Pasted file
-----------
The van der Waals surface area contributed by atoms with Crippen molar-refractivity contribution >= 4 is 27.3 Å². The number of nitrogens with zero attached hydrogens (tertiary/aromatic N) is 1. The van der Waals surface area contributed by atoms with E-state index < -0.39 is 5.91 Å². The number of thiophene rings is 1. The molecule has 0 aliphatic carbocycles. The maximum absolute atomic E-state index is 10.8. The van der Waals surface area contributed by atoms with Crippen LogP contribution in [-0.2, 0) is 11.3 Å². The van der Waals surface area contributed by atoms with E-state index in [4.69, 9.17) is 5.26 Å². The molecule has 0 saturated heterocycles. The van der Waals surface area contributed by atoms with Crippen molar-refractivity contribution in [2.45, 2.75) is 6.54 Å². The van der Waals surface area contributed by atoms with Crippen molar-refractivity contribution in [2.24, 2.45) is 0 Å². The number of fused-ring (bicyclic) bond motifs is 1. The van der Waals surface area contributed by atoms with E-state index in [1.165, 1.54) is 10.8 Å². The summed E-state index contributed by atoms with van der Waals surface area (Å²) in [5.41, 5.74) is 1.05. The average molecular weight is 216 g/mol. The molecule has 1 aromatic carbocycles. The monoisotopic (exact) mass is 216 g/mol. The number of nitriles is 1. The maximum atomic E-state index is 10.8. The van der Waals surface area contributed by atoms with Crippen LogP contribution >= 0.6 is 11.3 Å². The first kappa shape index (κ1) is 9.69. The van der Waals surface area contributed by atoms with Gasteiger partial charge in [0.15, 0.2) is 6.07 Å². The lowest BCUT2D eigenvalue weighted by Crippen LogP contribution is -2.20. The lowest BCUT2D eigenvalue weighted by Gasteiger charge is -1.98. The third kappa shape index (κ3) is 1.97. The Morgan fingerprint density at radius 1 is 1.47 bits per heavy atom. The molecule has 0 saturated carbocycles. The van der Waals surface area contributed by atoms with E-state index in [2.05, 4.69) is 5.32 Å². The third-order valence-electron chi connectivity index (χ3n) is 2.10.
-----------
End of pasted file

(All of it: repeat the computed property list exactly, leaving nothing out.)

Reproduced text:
The van der Waals surface area contributed by atoms with Crippen molar-refractivity contribution >= 4 is 27.3 Å². The number of nitrogens with zero attached hydrogens (tertiary/aromatic N) is 1. The van der Waals surface area contributed by atoms with E-state index < -0.39 is 5.91 Å². The number of thiophene rings is 1. The molecule has 0 aliphatic carbocycles. The maximum absolute atomic E-state index is 10.8. The van der Waals surface area contributed by atoms with Crippen LogP contribution in [-0.2, 0) is 11.3 Å². The van der Waals surface area contributed by atoms with E-state index in [4.69, 9.17) is 5.26 Å². The molecule has 0 saturated heterocycles. The van der Waals surface area contributed by atoms with Crippen molar-refractivity contribution in [2.45, 2.75) is 6.54 Å². The van der Waals surface area contributed by atoms with Crippen molar-refractivity contribution in [2.24, 2.45) is 0 Å². The number of fused-ring (bicyclic) bond motifs is 1. The van der Waals surface area contributed by atoms with E-state index in [1.165, 1.54) is 10.8 Å². The summed E-state index contributed by atoms with van der Waals surface area (Å²) in [5.41, 5.74) is 1.05. The average molecular weight is 216 g/mol. The molecule has 1 aromatic carbocycles. The monoisotopic (exact) mass is 216 g/mol. The number of nitriles is 1. The maximum atomic E-state index is 10.8. The van der Waals surface area contributed by atoms with Crippen LogP contribution >= 0.6 is 11.3 Å². The first kappa shape index (κ1) is 9.69. The van der Waals surface area contributed by atoms with Gasteiger partial charge in [0.15, 0.2) is 6.07 Å². The lowest BCUT2D eigenvalue weighted by Crippen LogP contribution is -2.20. The lowest BCUT2D eigenvalue weighted by Gasteiger charge is -1.98. The third kappa shape index (κ3) is 1.97. The Morgan fingerprint density at radius 1 is 1.47 bits per heavy atom. The molecule has 0 saturated carbocycles. The van der Waals surface area contributed by atoms with E-state index in [2.05, 4.69) is 5.32 Å². The third-order valence-electron chi connectivity index (χ3n) is 2.10.